EW Music staffers Kyle Anderson and Eric Renner Brown on the surprise release.
Kyle Anderson: The road to Kendrick Lamar’s To Pimp A Butterfly was not as rocky as the one that led us to Madonna’s Rebel Heart, but it was still fraught: After first single “i” arrived late last summer, the followup to Lamar’s astoundingly great debut good kid, m.a.a.d. City seemed imminent. But Kendrick played everything pretty close to the vest, and he would not commit to an album release date until just a week ago—when he announced that To Pimp A Butterfly would arrive on March 23.
And then, while we were sleeping, the album showed up on iTunes. (Oddly, the edited version was the only one available for a few hours—which, combined with an accusatory tweet from Kendrick’s label boss, Top Dawg Entertainment CEO Anthony Tiffith, has led everybody to assume something went horribly wrong with the rollout.)
Now that the dust has cleared, we’re left with To Pimp a Butterfly, a 16-track collection that is the sound of Kendrick Lamar cashing in on his cultural cache and going for broke. It’s a weird, tough album that is really meant to be heard as a continuous 80-minute experience. I’m immediately drawn to the bombastic tunes that mark Kendrick as a political firebrand: the previously-heard “The Blacker the Berry,” the chest-thumping “King Kunta,” the throbbing “Hood Politics.” But Kendrick is a lover as well as a fighter, and “These Walls” is a delightfully funky sex jam.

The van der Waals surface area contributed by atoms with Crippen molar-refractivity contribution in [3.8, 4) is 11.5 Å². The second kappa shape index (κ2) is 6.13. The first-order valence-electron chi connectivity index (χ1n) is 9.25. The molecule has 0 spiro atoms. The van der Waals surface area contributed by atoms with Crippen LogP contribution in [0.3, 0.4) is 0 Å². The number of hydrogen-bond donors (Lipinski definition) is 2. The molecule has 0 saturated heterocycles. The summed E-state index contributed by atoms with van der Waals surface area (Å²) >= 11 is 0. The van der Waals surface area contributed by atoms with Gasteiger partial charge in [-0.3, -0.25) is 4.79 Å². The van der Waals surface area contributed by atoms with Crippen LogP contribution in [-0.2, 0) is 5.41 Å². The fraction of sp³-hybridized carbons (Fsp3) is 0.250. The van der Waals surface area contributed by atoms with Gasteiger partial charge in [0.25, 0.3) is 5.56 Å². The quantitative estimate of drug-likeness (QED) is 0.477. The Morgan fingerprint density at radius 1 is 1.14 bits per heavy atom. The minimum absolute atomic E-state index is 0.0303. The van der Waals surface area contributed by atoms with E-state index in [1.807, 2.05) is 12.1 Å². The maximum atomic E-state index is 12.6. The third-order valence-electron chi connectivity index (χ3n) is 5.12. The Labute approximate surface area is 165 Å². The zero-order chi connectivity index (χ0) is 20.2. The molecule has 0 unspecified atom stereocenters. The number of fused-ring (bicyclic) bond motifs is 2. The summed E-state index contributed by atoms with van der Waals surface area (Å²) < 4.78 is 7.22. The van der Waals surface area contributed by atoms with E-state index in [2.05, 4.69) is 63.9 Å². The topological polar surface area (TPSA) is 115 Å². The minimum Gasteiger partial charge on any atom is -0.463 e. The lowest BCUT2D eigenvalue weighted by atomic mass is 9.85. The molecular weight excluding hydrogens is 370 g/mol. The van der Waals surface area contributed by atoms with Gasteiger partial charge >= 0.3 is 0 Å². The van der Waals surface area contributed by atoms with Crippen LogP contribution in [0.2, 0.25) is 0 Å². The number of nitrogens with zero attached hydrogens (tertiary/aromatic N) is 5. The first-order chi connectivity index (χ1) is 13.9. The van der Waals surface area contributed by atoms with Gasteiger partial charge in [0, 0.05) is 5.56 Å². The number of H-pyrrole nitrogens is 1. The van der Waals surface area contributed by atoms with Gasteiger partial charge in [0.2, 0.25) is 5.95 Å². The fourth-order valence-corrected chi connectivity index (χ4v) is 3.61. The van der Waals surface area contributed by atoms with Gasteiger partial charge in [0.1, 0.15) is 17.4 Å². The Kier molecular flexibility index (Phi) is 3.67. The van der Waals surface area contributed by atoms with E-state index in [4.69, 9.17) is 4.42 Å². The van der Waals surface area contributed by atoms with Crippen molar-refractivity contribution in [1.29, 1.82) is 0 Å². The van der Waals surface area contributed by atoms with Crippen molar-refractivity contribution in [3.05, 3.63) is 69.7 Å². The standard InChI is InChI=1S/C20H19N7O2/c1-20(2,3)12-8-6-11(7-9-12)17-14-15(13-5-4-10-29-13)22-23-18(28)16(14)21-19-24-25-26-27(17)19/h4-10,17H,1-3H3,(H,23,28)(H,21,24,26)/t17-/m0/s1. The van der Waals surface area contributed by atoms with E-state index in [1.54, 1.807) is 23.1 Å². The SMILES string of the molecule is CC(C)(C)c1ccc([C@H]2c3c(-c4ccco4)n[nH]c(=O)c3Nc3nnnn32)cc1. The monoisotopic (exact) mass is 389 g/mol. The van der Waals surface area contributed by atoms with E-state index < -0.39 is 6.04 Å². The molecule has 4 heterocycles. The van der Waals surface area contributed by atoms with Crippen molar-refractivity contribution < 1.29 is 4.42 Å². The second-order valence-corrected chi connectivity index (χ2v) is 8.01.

There’s a lot to unpack here, but let’s start at the beginning: Eric, what was your level of anticipation for To Pimp a Butterfly, and what are your first impressions?
Eric Renner Brown: Kendrick dropped good kid, m.A.A.d. City back in 2012, and has made his ambition known ever since. With his show-stealing verse on Big Sean’s 2013 cut “Control,” Kendrick called out basically every rapper in the game. Then he went on tour with Kanye “Yeezus” West, the only MC whose vision still outstrips the Compton native’s own. All that came before Macklemore stole the Best Rap Album Grammy that many (including Macklemore) thought good kid deserved, reigniting issues of race and reward in mainstream hip-hop. When D’Angelo speed-released Black Messiah in December to address the #blacklivesmatter movement, I’m sure I wasn’t the only person wondering when we’d hear from Kendrick again. Forget anticipation—it’s hard to remember the last time America, much less the rap game, needed a record as badly as it needed a new one from Kendrick.